Initial income per capita (log) is the real GDP per capita in the first year in each five-year period. The source of the data is the PWT.
Fixed capital investment (percent of GDP) is the gross fixed capital formation, averaged over five-year periods. This data come primarily from the PWT, with some augmentation from the World Bank’s WDI database where PWT data was missing.
Schooling (years) is the average years of schooling (in each five-year period) for the population aged 15 and above, and is taken from the Barro-Lee database.
Dependent population growth is the average annual percentage change in the nonworking-age population (under 15 or above 64). The source of the data is the UN Population database.
Infrastructure Index is constructed based on three key infrastructure indicators: (1) electricity consumption (KWh per capita) from the IEA; (2) access to water (percentage of population) from the WDI database; and (3) access to any type of phone (subscriptions per 100 persons) from the WDI database. The index is constructed using the first principal component of the log values of the three indicators. A higher value therefore corresponds to an overall greater level of infrastructure.
High inflation is a dummy variable with value 1 if average annual inflation in consumer prices over a given five-year period is more than 15 percent. It is used as a proxy for the quality of macroeconomic policies. The source of the data is the IMF’s World Economic Outlook database.
Change in the terms of trade is the average annual change in the terms of trade over the five-year period, using data from the World Bank’s WDI database (constant local currency units).
Institutional quality (index) is proxied by the political risk index from the International Country Risk Guide (ICRG). This index covers the quality of institutions on many dimensions, including government stability, bureaucracy quality, internal and external conflicts, corruption, law and order, and democratic accountability. A higher value of the index, which ranges between 0 and 100, implies better quality of institutions and hence lower risk.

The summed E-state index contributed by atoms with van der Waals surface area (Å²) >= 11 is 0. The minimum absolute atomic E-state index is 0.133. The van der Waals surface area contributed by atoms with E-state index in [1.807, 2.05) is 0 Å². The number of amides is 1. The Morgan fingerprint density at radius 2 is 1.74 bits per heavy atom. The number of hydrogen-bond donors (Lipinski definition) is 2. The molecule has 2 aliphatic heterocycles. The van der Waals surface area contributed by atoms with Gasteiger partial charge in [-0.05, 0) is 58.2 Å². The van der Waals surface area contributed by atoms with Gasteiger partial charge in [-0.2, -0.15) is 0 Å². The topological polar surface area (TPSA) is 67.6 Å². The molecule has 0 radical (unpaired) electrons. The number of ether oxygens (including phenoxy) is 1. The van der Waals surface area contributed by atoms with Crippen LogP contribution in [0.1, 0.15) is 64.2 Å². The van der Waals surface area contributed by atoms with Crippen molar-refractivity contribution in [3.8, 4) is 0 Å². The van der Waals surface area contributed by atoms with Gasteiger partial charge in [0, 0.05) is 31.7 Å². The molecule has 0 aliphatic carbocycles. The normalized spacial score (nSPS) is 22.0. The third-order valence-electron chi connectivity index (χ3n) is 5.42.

Assessing the Determinants of Change in Income Inequality
The empirical work presented in this chapter on the determinants of inequality uses data spanning 20 years (1991–2010). Using a sample of 135 advanced, emerging, and developing countries and nonoverlapping five-yearly changes (maximum four observations per country), 469 observations for changes in inequality are considered.
Change in net Gini is the difference of net Gini in levels over each five-year interval. In instances where a country does not have both an initial and an end value of Gini in a given period, there is a missing value. The net Gini data come from SWIID v5.0.
Initial inequality is the initial value of net Gini for a particular period.
Share of agriculture is the percentage share of the agriculture sector in total GDP, as published in the World Bank’s WDI database. For each period, we take the value from the initial year.
Share of working-age population is the percentage of the working-age (15–64) population in the economy, as published in the UN Population database. For each period, we take the value from the initial year.
Education inequality is measured by education Gini, which is calculated by Castelló-Climent and Doménech (2014) from the latest education database by Barro and Lee.
Fiscal redistribution is defined as the difference between market Gini and net Gini, both of which are published by the SWIID. For each period, we take the value from the initial year.
Education spending is the percentage of public spending allocated to education, as published by the World Bank’s WDI database. For each period, we take the value from the initial year.